Faceless in Nippon – Dale Brett
Slip through the aqueous mist whispering nostalgic sweet nothings. Embrace this invitation to become enveloped. Your breathing slows to a controlled pant before settling into its new tingling default, a hum of vacant reception, a reassuring murmur of inviolate presence, an ontology of de facto delirium. You mind meld with Dale Brett’s narrator, lapse into a state of mind malleably purposed to your bagged bones and jerky, spastic energy. Cruise control with unblinking techno-addled fascination in an oblivion of echoing sorrows passing epsilons of diaphanous clarity through a carnival of lewd and cerebral pleasures decadent and ancient, a love letter to an amorphous city of reverie rendered as bleary-eyed consumer simulation, a reveille for the overwhelmingly sensate, atomized into arresting poetic narrative constellations. Brett’s nameless metropolis is a promised land for active psychonauts and enthusiasts of stupefacient pastimes, veteran readers with a taste for narcotic drip allures, the world-weary human tourist pining for exotic lands while wired to a modem. For the wandering alien of existence whose faith tabernacles are a vivid, stroboscopic carousel of interpassivity, a Bohemian Bermuda gesturing at a Xanadu of qualia, the shambles of eternity but echophenomena. Chasm or cataract, all terra incognita, microdosing damnation, a gospel for raffish waywards of Otaku and other esoteric persuasions, continuity as tundra of pulsing melancholy. A lucid high for burnout syndrome. Exhilarating, charming mythopoeia for the modern computer mode sentients of the new decade, an aesthetic rarefaction to a world beat. By turns whimsical and winsome, by orders alchemical, etheric, cosmic, alethic- ride the inexorable plunge to lush latitudes, sink into egalitarian opulence, not substance impairment but rapt surrender, a living end reminder you haven’t lived ’til you’ve downloaded this sim, this proto-dystopian technological Mecca, this deconstructive underworld, brain molten and photosensitive, erogenously tactile. Quintessentially vibe-compatible. Comical, blissed out. Incomparably lovely. Dale Brett collapses wide-eyed wanderlust with the Promethean inertia of the zeitgeist. A word machine marvel. A seismic arrival for a protean raw talent. A resonant confirmation that visionary gusto remains unabated in literature.
Faceless in Nippon is perhaps the most sincere contemporary novel about banality, modernity and existential ennui to exist, this side of 202X. With surprising ease and admirable restraint, Brett competently weaves the tale of one individual’s attempt at self-discovery and extreme escape. It is powerful, mildly depressing at times, almost always funny, rarely cynical and completely unironic. I wholeheartedly applaud any writer capable of crafting a complex (but easy-to-follow) story structure without the employ of meta-narratives and post-everything tropes. Brett presents a writing style that is both exuberant and attentive—enough, to present juxtapositions that alone, pretty much approach silent excellence and supreme intellectual sophistication. The not-so-subtle anti-groupthink motifs within the text posit a very important question vis-à-vis the perceived status quo, and what is to be expected of humanity, as a whole, in the years to come. There are several breathtaking moments and unique descriptors, like: ambient observations RE: the different colours of the sky, the muted magnificence of neon lights and their effect on the substance of the night, abstract ideas of the ethereal and its ineffable properties, the magickal aspects of vapourwave music, the stunning ethnographical discourse and of course, Blade Runner. If any or all of this sounds familiar, I assure you, Brett takes what you think you know, and turns it into the unfamiliar.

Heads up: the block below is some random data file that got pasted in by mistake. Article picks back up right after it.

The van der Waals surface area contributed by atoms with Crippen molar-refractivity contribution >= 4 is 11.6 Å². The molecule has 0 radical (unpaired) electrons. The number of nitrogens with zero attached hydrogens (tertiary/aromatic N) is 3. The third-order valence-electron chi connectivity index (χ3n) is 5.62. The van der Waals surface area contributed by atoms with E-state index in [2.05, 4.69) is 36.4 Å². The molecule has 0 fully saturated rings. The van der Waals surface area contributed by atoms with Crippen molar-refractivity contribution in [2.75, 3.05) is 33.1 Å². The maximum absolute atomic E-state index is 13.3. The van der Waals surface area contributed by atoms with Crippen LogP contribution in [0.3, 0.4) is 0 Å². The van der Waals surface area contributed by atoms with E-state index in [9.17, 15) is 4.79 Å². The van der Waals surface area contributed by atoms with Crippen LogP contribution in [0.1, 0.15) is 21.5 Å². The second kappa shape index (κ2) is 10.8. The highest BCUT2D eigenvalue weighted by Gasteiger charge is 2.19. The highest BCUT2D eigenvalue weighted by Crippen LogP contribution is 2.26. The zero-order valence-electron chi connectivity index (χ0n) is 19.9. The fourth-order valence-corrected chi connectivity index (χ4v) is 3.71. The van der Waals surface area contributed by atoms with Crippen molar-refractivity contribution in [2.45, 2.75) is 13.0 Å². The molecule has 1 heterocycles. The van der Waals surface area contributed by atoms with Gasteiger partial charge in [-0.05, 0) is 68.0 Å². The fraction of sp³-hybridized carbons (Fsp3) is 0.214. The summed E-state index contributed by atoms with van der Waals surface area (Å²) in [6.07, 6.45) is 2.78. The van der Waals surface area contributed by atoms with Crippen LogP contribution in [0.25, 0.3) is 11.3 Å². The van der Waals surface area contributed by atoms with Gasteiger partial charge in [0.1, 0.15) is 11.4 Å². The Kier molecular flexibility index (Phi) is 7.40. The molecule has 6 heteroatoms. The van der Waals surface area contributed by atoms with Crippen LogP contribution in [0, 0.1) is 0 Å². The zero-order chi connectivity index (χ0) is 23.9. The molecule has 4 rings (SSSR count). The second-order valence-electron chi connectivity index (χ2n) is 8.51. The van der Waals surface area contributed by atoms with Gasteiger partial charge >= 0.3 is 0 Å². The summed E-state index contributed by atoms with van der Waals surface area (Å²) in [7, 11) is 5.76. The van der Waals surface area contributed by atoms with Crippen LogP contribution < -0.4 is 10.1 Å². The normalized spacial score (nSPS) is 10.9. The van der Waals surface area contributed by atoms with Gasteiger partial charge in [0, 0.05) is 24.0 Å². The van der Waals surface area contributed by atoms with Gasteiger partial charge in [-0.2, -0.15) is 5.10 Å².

—Mike Kleine, author of Kanley Stubrick and Lonely Men Club
The time has come … pick up … put down those bread knives … Dale Brett has written with a livid expression … attacking the aluminium fascia of literature … kicking the coffee cans of Asia. Dale Brett wrote a book. A meditative trance of a novel … full of nocturnal sounds … painful blows … the menial tasks of modern society … the strange feeling from a variety show … the bitter taste of cheap drinks … cup noodles … late-night advertisements … J-pop … and beautiful human bodies. The broken murmurs of inner loneliness … the blank mass of social media pleasure-feeds … the convenience store. Faceless in Nippon. F.I.N. Fin. Begin. Finnegan’s Wake. The beautiful skins of previous worlds. Apartment buildings full of hentai magazines. Glass containers of bizarre taxidermist creatures. Dale Brett’s novel isn’t some mandatory script … it is a mental scab … a burnt-out body encompassing kawaii and key chains … the public intimacy show … excessive mayonnaise … Styrofoam and corporate entrails … warm waves of gaudy sashes and electricity. Nameless in Japan. Eyeless in Gaza. The overhead ramps of your social conditions. Turbo jets inside a fancy shell. Wasteful conglomerations of real people. This book contains the night’s forgotten moments … the hard times … the artificial light … dirty river … facial expressions … Japan … flip phone … capitalist perfection. Inside … on these pages … the glossy lustre of Jesus … aluminium fascia … cigarette ash … greasy convenience store debris. Don’t be a suspicious customer … read this.
—Shane Jesse Christmass, author of Belfie Hell and Xerox Over Manhattan
5.5 x 8.5″. 266 pages perfect-bound. Cover Art by Arturo Herman Medrano.